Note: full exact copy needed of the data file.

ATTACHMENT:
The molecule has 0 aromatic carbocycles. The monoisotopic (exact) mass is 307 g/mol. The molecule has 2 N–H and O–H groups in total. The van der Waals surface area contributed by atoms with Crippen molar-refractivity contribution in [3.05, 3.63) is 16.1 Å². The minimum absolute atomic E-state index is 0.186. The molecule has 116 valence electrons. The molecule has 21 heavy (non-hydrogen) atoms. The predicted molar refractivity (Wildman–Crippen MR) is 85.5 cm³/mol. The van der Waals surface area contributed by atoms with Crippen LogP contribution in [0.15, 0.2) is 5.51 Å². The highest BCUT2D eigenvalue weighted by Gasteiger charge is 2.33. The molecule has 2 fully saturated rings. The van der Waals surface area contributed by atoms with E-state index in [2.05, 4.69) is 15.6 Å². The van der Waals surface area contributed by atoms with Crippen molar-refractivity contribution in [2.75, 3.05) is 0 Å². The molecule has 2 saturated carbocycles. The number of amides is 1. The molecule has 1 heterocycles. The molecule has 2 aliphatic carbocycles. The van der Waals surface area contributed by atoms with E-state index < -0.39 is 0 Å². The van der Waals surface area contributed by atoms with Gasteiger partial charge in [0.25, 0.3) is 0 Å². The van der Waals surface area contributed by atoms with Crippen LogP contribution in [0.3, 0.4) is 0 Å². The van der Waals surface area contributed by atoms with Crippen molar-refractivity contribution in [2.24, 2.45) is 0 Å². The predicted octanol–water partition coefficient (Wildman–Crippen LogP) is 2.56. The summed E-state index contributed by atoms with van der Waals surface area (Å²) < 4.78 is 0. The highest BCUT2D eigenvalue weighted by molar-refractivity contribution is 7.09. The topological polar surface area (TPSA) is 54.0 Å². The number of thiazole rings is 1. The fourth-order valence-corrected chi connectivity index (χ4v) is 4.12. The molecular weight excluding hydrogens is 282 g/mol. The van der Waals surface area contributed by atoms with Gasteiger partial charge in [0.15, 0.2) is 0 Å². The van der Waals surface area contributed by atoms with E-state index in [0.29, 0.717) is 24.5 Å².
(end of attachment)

The molecule has 0 aromatic carbocycles. The monoisotopic (exact) mass is 307 g/mol. The molecule has 2 N–H and O–H groups in total. The van der Waals surface area contributed by atoms with Crippen molar-refractivity contribution in [3.05, 3.63) is 16.1 Å². The minimum absolute atomic E-state index is 0.186. The molecule has 116 valence electrons. The molecule has 21 heavy (non-hydrogen) atoms. The predicted molar refractivity (Wildman–Crippen MR) is 85.5 cm³/mol. The van der Waals surface area contributed by atoms with Crippen LogP contribution in [0.15, 0.2) is 5.51 Å². The highest BCUT2D eigenvalue weighted by Gasteiger charge is 2.33. The molecule has 2 fully saturated rings. The van der Waals surface area contributed by atoms with E-state index in [2.05, 4.69) is 15.6 Å². The van der Waals surface area contributed by atoms with Crippen molar-refractivity contribution in [2.75, 3.05) is 0 Å². The molecule has 2 saturated carbocycles. The number of amides is 1. The molecule has 1 heterocycles. The molecule has 2 aliphatic carbocycles. The van der Waals surface area contributed by atoms with E-state index < -0.39 is 0 Å². The van der Waals surface area contributed by atoms with Gasteiger partial charge in [0.25, 0.3) is 0 Å². The van der Waals surface area contributed by atoms with Crippen LogP contribution in [0.3, 0.4) is 0 Å². The van der Waals surface area contributed by atoms with Crippen molar-refractivity contribution in [2.24, 2.45) is 0 Å². The predicted octanol–water partition coefficient (Wildman–Crippen LogP) is 2.56. The summed E-state index contributed by atoms with van der Waals surface area (Å²) < 4.78 is 0. The highest BCUT2D eigenvalue weighted by molar-refractivity contribution is 7.09. The topological polar surface area (TPSA) is 54.0 Å². The number of thiazole rings is 1. The fourth-order valence-corrected chi connectivity index (χ4v) is 4.12. The molecular weight excluding hydrogens is 282 g/mol. The van der Waals surface area contributed by atoms with Gasteiger partial charge in [0.15, 0.2) is 0 Å². The van der Waals surface area contributed by atoms with E-state index in [0.29, 0.717) is 24.5 Å².